It's fairly clear what the difference is between the ULTIMATE superstick and the REMOTE ULTIMATE superstick.
But was there really room in the marketplace for the Zinger, the Hot Stuff, and the VIPER?
And who was the JAZZ STICK aimed at? Aside from rhyming with "spastic," it's doubtful that young Bob Fosse and Duke Ellington wannabes were beating a path to Beeshu's door in hopes of scoring a few more points on Gradius.
The most intriguing product shown here is the Zoomer, which is apparently meant for driving and racing games. But none of the compatible systems listed supported native analog input, so the controller would have had to send out digital D-pad style signals -- raising questions about just how much control the Zoomer would have actually provided.
As a company, Beeshu managed to survive until July of 1995, when it filed for Chapter 7 bankruptcy in Florida. The company's ultimate failure was apparently precipitated by a court order forcing it to repay a $400,000 bank loan on which it had defaulted; the money to do so was clearly not available.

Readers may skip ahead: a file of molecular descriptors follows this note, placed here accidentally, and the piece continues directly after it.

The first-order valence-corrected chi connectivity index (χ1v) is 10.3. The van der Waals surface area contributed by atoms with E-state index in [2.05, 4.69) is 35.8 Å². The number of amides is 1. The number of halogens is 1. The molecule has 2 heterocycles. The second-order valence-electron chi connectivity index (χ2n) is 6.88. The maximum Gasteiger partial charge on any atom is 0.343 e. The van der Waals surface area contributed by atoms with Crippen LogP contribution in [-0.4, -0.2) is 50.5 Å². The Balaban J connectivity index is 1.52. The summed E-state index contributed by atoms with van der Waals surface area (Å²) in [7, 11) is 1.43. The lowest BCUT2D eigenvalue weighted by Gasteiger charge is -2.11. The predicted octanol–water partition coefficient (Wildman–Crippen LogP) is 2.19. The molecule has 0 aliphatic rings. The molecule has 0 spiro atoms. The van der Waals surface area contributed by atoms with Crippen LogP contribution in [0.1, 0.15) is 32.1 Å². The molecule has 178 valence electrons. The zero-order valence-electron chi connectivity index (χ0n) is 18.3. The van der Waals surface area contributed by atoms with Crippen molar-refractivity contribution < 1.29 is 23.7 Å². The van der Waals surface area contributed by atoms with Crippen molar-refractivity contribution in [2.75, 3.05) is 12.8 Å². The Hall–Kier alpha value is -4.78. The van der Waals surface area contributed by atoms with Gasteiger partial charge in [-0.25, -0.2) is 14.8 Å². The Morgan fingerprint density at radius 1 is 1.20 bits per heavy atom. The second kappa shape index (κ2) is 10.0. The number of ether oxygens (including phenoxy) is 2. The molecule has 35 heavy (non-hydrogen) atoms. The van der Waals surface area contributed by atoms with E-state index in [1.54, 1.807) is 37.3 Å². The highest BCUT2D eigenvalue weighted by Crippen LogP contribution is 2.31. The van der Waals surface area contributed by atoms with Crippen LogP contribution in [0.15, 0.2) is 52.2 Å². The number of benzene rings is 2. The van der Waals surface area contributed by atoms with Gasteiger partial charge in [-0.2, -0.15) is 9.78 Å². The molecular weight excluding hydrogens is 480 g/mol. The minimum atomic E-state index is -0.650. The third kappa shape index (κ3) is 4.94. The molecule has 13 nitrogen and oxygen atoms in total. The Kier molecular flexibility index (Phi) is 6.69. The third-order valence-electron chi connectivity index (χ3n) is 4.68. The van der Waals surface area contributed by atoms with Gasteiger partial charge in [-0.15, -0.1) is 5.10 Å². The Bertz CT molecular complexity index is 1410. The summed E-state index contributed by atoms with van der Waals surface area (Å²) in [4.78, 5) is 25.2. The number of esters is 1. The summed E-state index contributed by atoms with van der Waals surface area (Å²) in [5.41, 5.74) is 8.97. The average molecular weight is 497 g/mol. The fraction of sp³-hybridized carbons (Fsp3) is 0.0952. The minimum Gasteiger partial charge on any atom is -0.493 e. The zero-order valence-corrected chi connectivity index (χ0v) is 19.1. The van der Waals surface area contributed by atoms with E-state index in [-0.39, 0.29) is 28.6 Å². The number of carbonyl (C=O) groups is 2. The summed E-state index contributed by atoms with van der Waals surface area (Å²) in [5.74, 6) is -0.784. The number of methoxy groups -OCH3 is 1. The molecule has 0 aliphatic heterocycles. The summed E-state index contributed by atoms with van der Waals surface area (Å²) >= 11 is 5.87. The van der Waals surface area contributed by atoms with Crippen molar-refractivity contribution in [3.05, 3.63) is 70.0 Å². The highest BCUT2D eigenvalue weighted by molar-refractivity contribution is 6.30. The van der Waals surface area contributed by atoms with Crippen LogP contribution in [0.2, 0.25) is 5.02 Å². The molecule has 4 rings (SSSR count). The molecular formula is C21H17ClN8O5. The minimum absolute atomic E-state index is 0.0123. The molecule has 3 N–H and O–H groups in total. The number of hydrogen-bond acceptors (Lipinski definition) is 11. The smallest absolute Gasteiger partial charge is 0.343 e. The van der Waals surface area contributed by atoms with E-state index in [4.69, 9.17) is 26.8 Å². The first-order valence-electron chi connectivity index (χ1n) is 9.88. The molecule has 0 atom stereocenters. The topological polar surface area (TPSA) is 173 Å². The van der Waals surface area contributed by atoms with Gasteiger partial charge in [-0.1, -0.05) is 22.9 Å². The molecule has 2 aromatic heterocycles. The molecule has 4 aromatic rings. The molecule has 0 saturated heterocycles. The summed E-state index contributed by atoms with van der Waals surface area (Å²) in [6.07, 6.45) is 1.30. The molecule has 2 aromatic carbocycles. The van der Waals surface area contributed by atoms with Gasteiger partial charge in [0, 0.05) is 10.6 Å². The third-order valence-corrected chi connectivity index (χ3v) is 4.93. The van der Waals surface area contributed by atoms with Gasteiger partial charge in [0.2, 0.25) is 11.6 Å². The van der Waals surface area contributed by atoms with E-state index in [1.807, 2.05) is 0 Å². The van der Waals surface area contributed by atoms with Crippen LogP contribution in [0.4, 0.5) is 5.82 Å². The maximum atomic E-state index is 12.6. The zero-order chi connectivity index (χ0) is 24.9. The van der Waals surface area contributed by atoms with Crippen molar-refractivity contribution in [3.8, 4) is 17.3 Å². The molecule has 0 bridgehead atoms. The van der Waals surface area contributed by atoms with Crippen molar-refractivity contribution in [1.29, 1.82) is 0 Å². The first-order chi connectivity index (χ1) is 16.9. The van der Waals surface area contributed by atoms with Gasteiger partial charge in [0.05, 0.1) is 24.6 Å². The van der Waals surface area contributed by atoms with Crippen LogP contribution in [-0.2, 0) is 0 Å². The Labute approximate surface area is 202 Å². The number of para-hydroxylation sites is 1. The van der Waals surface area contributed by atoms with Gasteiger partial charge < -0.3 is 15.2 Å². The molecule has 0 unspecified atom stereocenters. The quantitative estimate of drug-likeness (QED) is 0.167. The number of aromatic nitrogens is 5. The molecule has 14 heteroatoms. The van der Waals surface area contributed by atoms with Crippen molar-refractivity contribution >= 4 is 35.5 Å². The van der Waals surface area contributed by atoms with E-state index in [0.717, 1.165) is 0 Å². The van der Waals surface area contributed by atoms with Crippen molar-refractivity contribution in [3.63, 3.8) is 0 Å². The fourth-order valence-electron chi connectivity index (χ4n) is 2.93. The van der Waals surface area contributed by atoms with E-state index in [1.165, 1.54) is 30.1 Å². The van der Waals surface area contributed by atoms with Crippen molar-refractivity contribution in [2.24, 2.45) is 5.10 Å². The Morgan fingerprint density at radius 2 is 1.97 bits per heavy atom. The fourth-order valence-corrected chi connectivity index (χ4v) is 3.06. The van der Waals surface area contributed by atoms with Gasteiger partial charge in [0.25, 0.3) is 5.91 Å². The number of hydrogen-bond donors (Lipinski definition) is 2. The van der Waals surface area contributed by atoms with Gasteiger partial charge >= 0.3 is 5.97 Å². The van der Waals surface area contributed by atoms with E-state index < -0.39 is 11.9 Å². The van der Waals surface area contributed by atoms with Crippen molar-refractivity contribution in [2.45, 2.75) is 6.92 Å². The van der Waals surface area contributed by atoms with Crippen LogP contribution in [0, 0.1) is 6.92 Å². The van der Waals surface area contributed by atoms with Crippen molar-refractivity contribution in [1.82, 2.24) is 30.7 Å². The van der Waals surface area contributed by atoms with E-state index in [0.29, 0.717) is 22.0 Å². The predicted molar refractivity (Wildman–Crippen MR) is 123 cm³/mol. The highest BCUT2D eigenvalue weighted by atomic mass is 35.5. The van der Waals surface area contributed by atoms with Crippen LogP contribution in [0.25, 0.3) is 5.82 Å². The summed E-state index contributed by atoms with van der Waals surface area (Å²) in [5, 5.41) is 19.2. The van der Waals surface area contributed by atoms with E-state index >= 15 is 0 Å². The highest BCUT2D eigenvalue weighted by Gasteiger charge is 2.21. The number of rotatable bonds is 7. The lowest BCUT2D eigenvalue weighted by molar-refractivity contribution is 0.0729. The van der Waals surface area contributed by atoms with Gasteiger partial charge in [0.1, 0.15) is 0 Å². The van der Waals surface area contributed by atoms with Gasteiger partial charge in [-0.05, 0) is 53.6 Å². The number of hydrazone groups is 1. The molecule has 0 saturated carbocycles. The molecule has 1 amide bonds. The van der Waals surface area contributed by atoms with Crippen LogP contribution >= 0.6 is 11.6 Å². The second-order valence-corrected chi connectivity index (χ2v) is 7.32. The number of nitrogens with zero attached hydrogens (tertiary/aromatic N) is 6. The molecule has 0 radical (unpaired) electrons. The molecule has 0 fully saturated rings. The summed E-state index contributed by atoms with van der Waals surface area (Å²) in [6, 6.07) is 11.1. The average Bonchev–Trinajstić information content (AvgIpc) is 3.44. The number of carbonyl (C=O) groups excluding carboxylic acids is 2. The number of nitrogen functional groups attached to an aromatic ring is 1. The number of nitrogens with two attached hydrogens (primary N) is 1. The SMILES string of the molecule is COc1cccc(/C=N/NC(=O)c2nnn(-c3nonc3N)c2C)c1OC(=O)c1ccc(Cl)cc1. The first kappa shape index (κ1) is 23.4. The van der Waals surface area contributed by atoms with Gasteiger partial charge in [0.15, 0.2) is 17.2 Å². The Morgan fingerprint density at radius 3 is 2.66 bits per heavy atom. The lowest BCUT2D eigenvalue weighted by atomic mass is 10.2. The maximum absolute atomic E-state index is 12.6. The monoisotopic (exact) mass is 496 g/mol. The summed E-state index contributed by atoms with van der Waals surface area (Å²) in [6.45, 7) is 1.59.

The July 31, 1995 issue of the Orlando Sentinel published Beeshu's final statistics, providing a rare detailed look at the size of the company when it went under -- a multi-million dollar operation it was not:
Beeshu Inc., 724 Carter Road, Winter Garden. President: Don Shulman. Assets: $130,095. Debts: $946,602. Major creditors: Barnett Bank, Orlando, $306,959; Betty Shulman, Orlando, $212,000; Don Shulman, Windermere, $171,354. Creditors meeting: Aug. 16.Sadly, Don and Betty Shulman had apparently loaned their own money to the family business in an attempt to keep it afloat. The company was almost one million dollars in debt when the axe finally fell, with assets about a tenth of that.
Hindsight, of course, is 20/20, but I can't help but speculate that a little more discipline in Beeshu's product line would have been a good thing for the bottom line.